Locust Projects will show work from ‘Blood and Guts in High School’ by Laura Parnes, a series of video installations that re-imagine punk-feminist icon Kathy Acker’s book of the same title. Every time the installation is exhibited new chapters are added, and Locust will premiere “Janie goes to Jail”, with the star of the series Stephanie Vella and Jim Fletcher as a policeman.
The book was written from 1978-1982 during the rise of Reagan republicanism and the emergence of punk rock. In Parnes’ interpretation, each video-chapter presents a typical scene in the life of Janie, bracketed by US news events from the time period in which the book was written. Historical events are juxtaposed with power struggles on an individual level. These events saturate the character's daily experience, shaping her adolescent, nihilistic worldview and her desire for rebellion. As the viewer looks back at pivotal historical events (Jonestown Massacre, Moral Majority, Three Mile Island etc.) connections are drawn in relation to our current political situation.
With its Brecht-meets-MTV style and the use of stark, stylized dialog and sets, a distance is created that allows for a dark yet humorous resonance. Seemingly banal statements take on multiple meanings as they echo through the emptiness of the characters' lives. In each chapter Janie is the ever-shifting protagonist, constantly changing appearance and gender. Regardless of her identity, her punk attitude remains the same as she resists the power of various institutions (work, hospital, school, family). It’s a self-conscious battle wrought with the trappings of a counter-culture that has been subsumed by the mainstream; nevertheless, she remains resolute throughout.
Each video-chapter ends with a surreal journey where sensational news images and the protagonist melt together. Janie crawls over bodies at Jonestown, becomes the crazed cult leader Jim Jones, is a tortured hostage, and has sex in a bomb shelter. Her teenage angst is amplified to the point of absurdity. Or as Chris Kraus states in her catalog essay "Bonds of Love," “Parnes’ Janie sweetly epitomizes punk’s call and response with authority, its genius to wholly internalize and feed back a general sense of futility.”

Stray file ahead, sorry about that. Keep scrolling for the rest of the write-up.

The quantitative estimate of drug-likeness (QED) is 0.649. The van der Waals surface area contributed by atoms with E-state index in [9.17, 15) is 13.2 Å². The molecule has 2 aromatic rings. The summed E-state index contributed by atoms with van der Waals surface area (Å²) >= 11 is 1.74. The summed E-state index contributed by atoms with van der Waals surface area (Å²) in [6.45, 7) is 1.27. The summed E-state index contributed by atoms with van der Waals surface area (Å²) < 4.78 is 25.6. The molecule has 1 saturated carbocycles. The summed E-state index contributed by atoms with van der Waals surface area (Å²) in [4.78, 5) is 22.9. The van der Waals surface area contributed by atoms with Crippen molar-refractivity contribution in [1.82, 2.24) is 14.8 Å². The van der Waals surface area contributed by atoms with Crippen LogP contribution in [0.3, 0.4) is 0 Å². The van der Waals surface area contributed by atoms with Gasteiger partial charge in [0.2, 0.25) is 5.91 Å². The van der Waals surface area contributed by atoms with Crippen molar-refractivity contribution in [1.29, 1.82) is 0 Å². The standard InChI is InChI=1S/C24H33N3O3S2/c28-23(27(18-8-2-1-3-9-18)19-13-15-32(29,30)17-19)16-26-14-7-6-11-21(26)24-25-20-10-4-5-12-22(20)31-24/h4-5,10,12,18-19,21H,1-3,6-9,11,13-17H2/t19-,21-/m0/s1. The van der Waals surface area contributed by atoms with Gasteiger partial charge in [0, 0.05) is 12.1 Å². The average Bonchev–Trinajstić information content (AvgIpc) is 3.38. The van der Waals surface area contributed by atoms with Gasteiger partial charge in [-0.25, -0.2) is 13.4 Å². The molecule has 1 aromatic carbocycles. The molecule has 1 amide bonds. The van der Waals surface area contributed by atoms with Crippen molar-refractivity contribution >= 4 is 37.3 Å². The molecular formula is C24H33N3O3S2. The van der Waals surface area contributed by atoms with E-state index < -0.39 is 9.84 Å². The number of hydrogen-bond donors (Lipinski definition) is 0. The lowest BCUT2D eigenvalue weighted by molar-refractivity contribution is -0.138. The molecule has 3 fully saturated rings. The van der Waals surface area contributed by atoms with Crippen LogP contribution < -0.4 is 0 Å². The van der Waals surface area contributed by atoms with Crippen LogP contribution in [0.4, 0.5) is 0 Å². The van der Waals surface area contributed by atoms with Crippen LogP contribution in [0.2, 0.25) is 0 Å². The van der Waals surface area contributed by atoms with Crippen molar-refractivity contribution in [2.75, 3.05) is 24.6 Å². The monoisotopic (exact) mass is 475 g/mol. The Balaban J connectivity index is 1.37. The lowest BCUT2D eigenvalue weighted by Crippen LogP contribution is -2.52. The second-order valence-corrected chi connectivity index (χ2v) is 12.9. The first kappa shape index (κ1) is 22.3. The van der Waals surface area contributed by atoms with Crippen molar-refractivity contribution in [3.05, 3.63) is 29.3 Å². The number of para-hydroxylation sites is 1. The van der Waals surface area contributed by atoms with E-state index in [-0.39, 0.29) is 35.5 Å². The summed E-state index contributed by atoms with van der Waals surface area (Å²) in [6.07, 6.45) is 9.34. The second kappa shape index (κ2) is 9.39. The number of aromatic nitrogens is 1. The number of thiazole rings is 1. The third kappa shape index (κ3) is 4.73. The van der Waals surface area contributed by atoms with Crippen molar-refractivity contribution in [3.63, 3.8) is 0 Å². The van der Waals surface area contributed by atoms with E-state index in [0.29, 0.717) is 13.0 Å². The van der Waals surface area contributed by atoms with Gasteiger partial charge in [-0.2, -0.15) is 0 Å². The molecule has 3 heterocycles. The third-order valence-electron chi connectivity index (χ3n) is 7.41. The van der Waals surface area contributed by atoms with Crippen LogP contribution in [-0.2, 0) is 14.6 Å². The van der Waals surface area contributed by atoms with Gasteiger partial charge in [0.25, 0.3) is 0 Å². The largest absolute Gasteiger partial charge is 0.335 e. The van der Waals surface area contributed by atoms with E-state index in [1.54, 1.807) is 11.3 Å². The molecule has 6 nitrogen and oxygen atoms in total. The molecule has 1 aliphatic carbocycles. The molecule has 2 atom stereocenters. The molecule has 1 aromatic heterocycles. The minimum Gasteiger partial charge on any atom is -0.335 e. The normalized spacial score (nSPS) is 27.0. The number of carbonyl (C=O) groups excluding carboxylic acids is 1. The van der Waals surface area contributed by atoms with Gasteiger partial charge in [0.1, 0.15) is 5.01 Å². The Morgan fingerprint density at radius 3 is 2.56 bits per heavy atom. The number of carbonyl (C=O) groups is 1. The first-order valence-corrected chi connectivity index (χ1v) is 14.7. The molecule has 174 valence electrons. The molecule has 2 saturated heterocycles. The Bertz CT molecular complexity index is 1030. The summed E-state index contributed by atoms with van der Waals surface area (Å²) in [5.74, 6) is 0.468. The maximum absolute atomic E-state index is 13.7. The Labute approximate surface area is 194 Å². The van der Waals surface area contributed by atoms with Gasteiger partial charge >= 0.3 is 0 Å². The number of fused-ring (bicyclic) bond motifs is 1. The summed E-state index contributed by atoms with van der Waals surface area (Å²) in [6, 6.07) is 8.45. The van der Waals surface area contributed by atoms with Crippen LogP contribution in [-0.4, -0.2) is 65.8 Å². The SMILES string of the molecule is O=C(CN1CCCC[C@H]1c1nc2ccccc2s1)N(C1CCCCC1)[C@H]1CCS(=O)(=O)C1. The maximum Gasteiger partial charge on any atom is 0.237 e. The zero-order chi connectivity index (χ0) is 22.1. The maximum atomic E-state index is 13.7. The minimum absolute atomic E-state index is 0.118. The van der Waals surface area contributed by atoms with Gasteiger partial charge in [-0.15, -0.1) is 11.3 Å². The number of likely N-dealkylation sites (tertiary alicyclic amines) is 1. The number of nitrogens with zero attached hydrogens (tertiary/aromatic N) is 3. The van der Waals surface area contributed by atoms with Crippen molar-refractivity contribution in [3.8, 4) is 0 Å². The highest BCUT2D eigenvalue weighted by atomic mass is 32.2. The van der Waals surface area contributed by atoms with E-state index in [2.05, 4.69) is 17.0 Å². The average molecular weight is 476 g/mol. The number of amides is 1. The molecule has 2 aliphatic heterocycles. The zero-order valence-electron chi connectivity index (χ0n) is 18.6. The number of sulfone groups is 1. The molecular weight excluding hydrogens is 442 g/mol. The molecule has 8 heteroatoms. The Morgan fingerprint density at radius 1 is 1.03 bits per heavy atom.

Acker's novel communicated such futility through its use of pastiche, or appropriation and reconfiguration of texts. In the same spirit, Parnes uses the book as a jumping board. Appropriating from Acker's text as well as from popular culture and critical theory. This is a strategy Parnes has used throughout her career (Hollywood Inferno, Heidi 2 - collaboration with Sue de Beer, and No Is Yes). As in those videos, specific references are not as important for the viewer to understand as the overall effect: As the language shifts in register and grounding a world is created that exposes the schizophrenic nature of contemporary culture - even while retaining narrative coherence.
Locust Projects will also present a series of life-size portraits of the role-changing protagonist, Janie. Each photograph exemplifies Janie’s multitude of appearances presented in the video, accentuating the iconic nature of her character. In addition, a reading display case presents elements of the book as interpreted through Parnes’ script.
Laura Parnes’ videos and installations are informed by traditions and genres in both narrative film and video art, and seek to blur the lines between conventions of story telling and experimentation. Parnes has screened and exhibited her work widely in the US and internationally, including the Museo Nacional Centro De Arte Reina Sofia, Spain; the Whitney Museum of American Art, NY; Dunedin Public Art Gallery, New Zealand; Institute for Contemporary Art /P.S. 1 Museum, NY; Museo de Arte Contemporáneo Galizia, Spain; Miami Museum of Contemporary Art, Miami; Palm Beach Institute of Contemporary Art, Miami; Brooklyn Museum, NY; and on PBS and Spanish Television. Her work has been featured in solo shows at Los Angeles Contemporary Exhibitions, LA; Participant Inc., NY; Deitch Projects, NY; and in a two person screening at The Museum of Modern Art, NY.
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